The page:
At another moment I wrote: “Is there a difference between understanding history through a person or understanding a person through history?” [And how else could you understand them?]. The answer is probably yes, and no. It is conceivable to think of a Forrest Gump-like character, or everyman/woman and to place them in scenarios that illustrate something of a historical moment while also contributing to character development. It is also possible to think of a single life that is changed by historical events (where the events themselves remain unknowable, but where the character becomes imminently more knowable). Forrest Gump, which I have not watched in years, from memory, is in the former camp. In many ways Gump is a character that changes small (the people around him) and big (military) history, but remains unchanged by it. Gump is as magnanimous at the beginning of the movie as he is at its end, his good nature prevails despite his circumstances, and in many ways the arc of change in that movie is the change of the times, rather than the changes within the character. [Of course, Forrest Gump is fictional, so there’s more to unpack here about that; particularly the cross-influences between biography and fictional biography in the Victorian era].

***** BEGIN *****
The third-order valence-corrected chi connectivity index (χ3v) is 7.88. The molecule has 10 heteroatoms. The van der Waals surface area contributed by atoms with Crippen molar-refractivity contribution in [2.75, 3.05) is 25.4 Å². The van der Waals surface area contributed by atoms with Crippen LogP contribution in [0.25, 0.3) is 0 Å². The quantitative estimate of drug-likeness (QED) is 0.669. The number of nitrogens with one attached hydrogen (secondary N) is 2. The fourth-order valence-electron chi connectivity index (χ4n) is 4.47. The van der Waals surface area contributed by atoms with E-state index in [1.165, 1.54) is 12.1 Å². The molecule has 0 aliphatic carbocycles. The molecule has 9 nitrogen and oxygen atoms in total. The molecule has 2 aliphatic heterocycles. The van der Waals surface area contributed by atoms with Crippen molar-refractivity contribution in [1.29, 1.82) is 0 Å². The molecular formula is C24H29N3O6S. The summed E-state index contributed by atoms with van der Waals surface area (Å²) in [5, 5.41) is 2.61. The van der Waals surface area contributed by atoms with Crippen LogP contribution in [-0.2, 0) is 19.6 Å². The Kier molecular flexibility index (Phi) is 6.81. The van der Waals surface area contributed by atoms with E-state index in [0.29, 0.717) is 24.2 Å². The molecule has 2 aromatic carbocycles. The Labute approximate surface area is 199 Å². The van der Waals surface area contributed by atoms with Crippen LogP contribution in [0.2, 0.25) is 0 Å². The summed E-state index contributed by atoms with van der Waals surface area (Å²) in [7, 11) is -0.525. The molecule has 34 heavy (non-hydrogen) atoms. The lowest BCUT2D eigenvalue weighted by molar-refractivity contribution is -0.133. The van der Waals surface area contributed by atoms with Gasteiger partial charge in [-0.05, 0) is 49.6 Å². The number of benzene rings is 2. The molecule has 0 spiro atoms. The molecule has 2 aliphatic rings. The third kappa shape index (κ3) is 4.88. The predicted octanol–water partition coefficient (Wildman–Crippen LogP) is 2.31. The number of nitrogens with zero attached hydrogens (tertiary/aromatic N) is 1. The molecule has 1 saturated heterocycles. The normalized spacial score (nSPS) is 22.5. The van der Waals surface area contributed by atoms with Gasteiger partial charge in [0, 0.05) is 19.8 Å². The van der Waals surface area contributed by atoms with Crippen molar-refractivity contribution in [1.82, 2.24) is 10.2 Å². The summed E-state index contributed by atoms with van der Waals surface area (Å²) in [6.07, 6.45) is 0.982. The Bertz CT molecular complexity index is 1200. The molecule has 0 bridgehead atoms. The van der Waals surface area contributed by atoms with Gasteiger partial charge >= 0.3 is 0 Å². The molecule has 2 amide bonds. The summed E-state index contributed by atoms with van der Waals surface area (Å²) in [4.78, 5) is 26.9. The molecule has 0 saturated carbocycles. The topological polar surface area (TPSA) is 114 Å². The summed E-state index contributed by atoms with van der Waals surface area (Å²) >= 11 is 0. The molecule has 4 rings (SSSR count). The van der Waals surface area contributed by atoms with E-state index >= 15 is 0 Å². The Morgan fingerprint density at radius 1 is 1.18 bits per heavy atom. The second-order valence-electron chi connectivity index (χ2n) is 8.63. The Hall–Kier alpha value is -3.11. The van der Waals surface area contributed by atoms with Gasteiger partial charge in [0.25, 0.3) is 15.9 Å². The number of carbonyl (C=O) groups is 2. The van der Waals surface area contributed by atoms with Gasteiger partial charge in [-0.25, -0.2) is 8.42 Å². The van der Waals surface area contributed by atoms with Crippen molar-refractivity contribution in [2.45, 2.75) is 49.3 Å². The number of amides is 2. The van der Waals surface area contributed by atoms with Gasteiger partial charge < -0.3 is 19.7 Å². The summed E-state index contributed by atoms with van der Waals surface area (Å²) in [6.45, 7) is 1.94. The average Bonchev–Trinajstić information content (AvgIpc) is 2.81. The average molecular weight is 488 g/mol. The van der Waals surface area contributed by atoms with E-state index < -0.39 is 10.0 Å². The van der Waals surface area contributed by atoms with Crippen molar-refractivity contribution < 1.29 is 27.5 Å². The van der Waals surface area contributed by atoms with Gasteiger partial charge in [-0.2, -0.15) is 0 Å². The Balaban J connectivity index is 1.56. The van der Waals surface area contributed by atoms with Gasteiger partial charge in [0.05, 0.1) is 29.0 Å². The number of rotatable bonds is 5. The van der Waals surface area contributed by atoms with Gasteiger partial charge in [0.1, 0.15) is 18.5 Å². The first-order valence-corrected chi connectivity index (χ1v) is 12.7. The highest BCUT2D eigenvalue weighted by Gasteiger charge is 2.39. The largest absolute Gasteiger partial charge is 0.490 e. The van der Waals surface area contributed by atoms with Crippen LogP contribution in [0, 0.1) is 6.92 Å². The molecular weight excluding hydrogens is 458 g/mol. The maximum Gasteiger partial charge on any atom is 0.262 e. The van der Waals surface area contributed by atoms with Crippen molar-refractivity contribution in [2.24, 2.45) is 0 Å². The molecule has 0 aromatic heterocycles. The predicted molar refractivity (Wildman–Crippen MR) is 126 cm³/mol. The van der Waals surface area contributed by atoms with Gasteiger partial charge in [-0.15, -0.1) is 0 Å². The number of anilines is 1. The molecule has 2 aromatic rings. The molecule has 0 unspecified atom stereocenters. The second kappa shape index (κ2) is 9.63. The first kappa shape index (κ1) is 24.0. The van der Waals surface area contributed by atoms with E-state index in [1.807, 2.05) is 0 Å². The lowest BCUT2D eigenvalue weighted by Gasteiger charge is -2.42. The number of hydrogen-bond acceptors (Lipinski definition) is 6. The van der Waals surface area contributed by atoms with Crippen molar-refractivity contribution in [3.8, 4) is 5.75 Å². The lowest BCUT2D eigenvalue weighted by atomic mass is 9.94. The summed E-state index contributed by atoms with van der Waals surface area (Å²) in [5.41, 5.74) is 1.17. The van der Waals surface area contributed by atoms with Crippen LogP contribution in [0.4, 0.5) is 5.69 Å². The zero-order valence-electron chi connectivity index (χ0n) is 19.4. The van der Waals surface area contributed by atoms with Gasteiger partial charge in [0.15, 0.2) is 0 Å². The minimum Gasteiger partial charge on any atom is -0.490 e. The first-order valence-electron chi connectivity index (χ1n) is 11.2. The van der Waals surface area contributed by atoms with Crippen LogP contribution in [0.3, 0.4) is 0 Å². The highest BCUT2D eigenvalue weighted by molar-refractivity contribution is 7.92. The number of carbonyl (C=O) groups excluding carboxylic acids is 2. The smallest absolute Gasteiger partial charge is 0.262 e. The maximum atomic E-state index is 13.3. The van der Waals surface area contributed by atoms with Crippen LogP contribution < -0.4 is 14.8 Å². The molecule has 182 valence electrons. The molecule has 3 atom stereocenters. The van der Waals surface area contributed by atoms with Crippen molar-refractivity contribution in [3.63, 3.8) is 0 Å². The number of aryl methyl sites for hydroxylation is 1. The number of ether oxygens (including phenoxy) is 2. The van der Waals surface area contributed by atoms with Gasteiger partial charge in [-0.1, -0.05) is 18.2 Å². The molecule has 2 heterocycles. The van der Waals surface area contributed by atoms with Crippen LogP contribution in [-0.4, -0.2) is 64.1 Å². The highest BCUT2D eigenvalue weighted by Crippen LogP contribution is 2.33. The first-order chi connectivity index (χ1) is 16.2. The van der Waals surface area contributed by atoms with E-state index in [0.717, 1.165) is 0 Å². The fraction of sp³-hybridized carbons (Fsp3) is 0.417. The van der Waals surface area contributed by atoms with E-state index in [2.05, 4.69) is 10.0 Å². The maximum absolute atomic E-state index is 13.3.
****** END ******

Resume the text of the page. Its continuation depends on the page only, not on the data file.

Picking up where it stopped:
History wasn’t always (and isn't) a science, it often had (and has) an instructive agenda in the way that many Victorian biographies did or a hagiography does. When Caine covers the history of university history, she notes that in the 1880s, J. R. Seeley, the Regius Professor of Modern History at Cambridge, regarded the discipline as “the school of public feeling and patriotism” (Caine: 15). Indeed, at the same university in 1852, History was introduced by Sir James Stephen into the ‘moral sciences tripos in order to cater for those young men who were incapable of reaching high standards in classics or mathematics, but who were still “men of whom it is unjust to despond and who might thus be rescued from the temptations and the penalties of a misspent youth “' (Caine: 15).